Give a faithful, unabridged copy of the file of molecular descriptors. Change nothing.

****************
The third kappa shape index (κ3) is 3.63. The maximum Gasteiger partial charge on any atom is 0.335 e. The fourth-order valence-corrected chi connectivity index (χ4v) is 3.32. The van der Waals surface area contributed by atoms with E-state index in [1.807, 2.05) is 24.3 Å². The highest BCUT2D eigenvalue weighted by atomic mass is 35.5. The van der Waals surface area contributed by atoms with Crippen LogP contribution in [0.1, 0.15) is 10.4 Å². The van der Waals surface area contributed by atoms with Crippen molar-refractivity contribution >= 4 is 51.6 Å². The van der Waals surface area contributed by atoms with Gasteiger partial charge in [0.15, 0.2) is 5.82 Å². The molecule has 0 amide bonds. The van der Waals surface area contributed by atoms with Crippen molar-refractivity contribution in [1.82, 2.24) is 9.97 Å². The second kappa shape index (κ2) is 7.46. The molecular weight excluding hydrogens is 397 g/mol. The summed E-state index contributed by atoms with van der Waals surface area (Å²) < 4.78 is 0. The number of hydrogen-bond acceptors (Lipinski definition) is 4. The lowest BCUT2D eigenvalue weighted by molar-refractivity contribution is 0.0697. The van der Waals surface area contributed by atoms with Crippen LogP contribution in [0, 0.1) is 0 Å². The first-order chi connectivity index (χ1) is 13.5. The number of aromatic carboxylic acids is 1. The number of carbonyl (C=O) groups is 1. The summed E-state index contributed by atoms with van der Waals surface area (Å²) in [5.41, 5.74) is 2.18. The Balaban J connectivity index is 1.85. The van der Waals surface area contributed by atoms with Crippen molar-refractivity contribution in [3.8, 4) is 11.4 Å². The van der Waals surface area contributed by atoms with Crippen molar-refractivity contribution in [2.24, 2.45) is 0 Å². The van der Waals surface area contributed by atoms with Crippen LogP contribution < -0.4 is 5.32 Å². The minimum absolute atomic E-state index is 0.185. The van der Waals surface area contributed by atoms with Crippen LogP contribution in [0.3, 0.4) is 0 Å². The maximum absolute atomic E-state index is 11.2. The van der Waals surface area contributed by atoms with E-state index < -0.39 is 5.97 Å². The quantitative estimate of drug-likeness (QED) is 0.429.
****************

The third kappa shape index (κ3) is 3.63. The maximum Gasteiger partial charge on any atom is 0.335 e. The fourth-order valence-corrected chi connectivity index (χ4v) is 3.32. The van der Waals surface area contributed by atoms with E-state index in [1.807, 2.05) is 24.3 Å². The highest BCUT2D eigenvalue weighted by atomic mass is 35.5. The van der Waals surface area contributed by atoms with Crippen LogP contribution in [0.1, 0.15) is 10.4 Å². The van der Waals surface area contributed by atoms with Crippen molar-refractivity contribution >= 4 is 51.6 Å². The van der Waals surface area contributed by atoms with Gasteiger partial charge in [0.15, 0.2) is 5.82 Å². The molecule has 0 amide bonds. The van der Waals surface area contributed by atoms with Crippen molar-refractivity contribution in [1.82, 2.24) is 9.97 Å². The second kappa shape index (κ2) is 7.46. The molecular weight excluding hydrogens is 397 g/mol. The summed E-state index contributed by atoms with van der Waals surface area (Å²) < 4.78 is 0. The number of hydrogen-bond acceptors (Lipinski definition) is 4. The lowest BCUT2D eigenvalue weighted by molar-refractivity contribution is 0.0697. The van der Waals surface area contributed by atoms with Crippen LogP contribution in [0, 0.1) is 0 Å². The first-order chi connectivity index (χ1) is 13.5. The number of aromatic carboxylic acids is 1. The number of carbonyl (C=O) groups is 1. The summed E-state index contributed by atoms with van der Waals surface area (Å²) in [5.41, 5.74) is 2.18. The Balaban J connectivity index is 1.85. The van der Waals surface area contributed by atoms with Crippen molar-refractivity contribution in [3.8, 4) is 11.4 Å². The van der Waals surface area contributed by atoms with Crippen molar-refractivity contribution in [2.24, 2.45) is 0 Å². The van der Waals surface area contributed by atoms with Crippen LogP contribution < -0.4 is 5.32 Å². The minimum absolute atomic E-state index is 0.185. The van der Waals surface area contributed by atoms with Crippen LogP contribution in [0.3, 0.4) is 0 Å². The maximum absolute atomic E-state index is 11.2. The van der Waals surface area contributed by atoms with E-state index < -0.39 is 5.97 Å². The quantitative estimate of drug-likeness (QED) is 0.429.